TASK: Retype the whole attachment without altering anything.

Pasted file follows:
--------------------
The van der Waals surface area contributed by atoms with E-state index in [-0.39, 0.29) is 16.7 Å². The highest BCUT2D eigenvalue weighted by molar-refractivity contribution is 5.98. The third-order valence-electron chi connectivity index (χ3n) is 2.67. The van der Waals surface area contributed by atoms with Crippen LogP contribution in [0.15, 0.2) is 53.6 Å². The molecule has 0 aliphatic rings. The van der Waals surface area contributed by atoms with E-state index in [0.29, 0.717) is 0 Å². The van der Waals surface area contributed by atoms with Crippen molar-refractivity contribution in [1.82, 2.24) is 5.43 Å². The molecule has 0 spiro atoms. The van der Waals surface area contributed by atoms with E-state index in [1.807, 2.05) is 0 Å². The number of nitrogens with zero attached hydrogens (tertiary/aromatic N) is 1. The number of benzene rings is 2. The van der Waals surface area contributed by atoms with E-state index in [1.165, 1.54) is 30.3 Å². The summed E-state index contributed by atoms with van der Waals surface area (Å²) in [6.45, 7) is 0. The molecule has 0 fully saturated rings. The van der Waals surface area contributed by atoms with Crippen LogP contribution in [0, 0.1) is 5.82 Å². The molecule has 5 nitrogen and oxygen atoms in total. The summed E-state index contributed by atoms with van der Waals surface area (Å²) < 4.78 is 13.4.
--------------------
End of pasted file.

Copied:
The van der Waals surface area contributed by atoms with E-state index in [-0.39, 0.29) is 16.7 Å². The highest BCUT2D eigenvalue weighted by molar-refractivity contribution is 5.98. The third-order valence-electron chi connectivity index (χ3n) is 2.67. The van der Waals surface area contributed by atoms with Crippen LogP contribution in [0.15, 0.2) is 53.6 Å². The molecule has 0 aliphatic rings. The van der Waals surface area contributed by atoms with E-state index in [0.29, 0.717) is 0 Å². The van der Waals surface area contributed by atoms with Crippen molar-refractivity contribution in [1.82, 2.24) is 5.43 Å². The molecule has 0 spiro atoms. The van der Waals surface area contributed by atoms with E-state index in [1.807, 2.05) is 0 Å². The number of nitrogens with zero attached hydrogens (tertiary/aromatic N) is 1. The number of benzene rings is 2. The van der Waals surface area contributed by atoms with E-state index in [1.165, 1.54) is 30.3 Å². The summed E-state index contributed by atoms with van der Waals surface area (Å²) in [6.45, 7) is 0. The molecule has 0 fully saturated rings. The van der Waals surface area contributed by atoms with Crippen LogP contribution in [0, 0.1) is 5.82 Å². The molecule has 5 nitrogen and oxygen atoms in total. The summed E-state index contributed by atoms with van der Waals surface area (Å²) < 4.78 is 13.4.